if they cant tell you what will go up 100% in a few days then motley fool are worthless and they suck at picking stocks. One of their articles i read said dosnt matter how much you buy it for all that matters is holding it forever while it goes down and eventually over the extreme long term (45 years) it will go up 12%.

  • Report this Comment On January 01, 2010, at 11:06 AM, grantrobertb wrote:

    Food for thought: Has anyone thought about the idea that Warren Buffett's interest in Burlington Northern might have more to do with Natural Gas than the Railroad itself?

    http://www.answers.com/topic/burlington-resources-inc

  • Report this Comment On January 01, 2010, at 12:30 PM, daustin97222 wrote:

    "Buy and Hold" does work. Just make sure that you buy and hold Rental Real Estate and not stocks!

    Buy where jobs are stable and pay well. Buy in college towns. Buy in magnet cities. Buy plexes when you can get them cheap.

    It worked for me. Stocks go up and down, and Out of Business. Meanwhile, people need a place to live.

    Look for all-cash deals (I did) where the rents are 7%-9% of the purchase price. Buy in the inner circle, as close as you can get to the job center. Buy in the path of Federal transportation dollars, because the infrastructure upgrade can push demand for housing. Buy when NOBODY wants them (like: right now!). Buy where rents can be increased with a facelift or a different marketing strategy.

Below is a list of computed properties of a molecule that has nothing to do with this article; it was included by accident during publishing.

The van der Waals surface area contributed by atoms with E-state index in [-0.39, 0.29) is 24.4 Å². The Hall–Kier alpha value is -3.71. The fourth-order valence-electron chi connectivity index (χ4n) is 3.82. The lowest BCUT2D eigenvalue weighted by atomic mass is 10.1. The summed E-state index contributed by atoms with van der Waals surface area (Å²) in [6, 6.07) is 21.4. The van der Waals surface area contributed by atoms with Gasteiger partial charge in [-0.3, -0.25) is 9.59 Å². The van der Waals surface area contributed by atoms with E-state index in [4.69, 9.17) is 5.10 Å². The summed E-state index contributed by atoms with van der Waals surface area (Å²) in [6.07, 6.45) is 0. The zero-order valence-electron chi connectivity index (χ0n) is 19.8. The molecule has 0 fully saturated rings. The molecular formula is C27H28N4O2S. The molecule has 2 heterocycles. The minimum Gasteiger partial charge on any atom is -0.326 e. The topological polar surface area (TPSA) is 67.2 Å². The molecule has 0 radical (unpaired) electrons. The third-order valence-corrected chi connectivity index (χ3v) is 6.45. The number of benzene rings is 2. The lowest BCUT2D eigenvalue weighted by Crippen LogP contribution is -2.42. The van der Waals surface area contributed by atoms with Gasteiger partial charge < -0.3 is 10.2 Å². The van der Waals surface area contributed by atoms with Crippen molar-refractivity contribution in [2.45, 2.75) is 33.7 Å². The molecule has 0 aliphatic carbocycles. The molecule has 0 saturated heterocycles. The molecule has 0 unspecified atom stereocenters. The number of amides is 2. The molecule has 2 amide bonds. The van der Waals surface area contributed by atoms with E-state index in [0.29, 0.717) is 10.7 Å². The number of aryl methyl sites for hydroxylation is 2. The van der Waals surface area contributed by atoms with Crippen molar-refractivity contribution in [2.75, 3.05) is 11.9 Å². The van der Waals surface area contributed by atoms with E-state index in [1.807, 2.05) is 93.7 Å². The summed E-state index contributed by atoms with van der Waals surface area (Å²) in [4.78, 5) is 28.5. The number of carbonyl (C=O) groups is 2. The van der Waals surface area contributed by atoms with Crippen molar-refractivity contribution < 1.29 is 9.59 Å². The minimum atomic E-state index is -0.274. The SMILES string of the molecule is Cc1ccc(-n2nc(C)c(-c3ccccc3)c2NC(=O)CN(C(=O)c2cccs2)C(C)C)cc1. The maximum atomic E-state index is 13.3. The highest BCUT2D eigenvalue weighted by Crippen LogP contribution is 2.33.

How well have you done in stocks over the past decade? Two decades? Why don't you consider a different approach to investing? Here's something else that I want you to think about: once you have found your little WonderStock and it has quadrupled in value and you decide to retire: when you sell it you will give a third of it to the Feds and the State (at least in my state), and THEN you will take the remaining two-thirds and look around for something safe that pays a big dividend. Or, you will put it into a CD paying 3.6215% for five years. Meanwhile, the landlords keep on cashing the rent checks paid on the units. The landlords have no conversion cost to get that high-dividend investment because they already OWN it.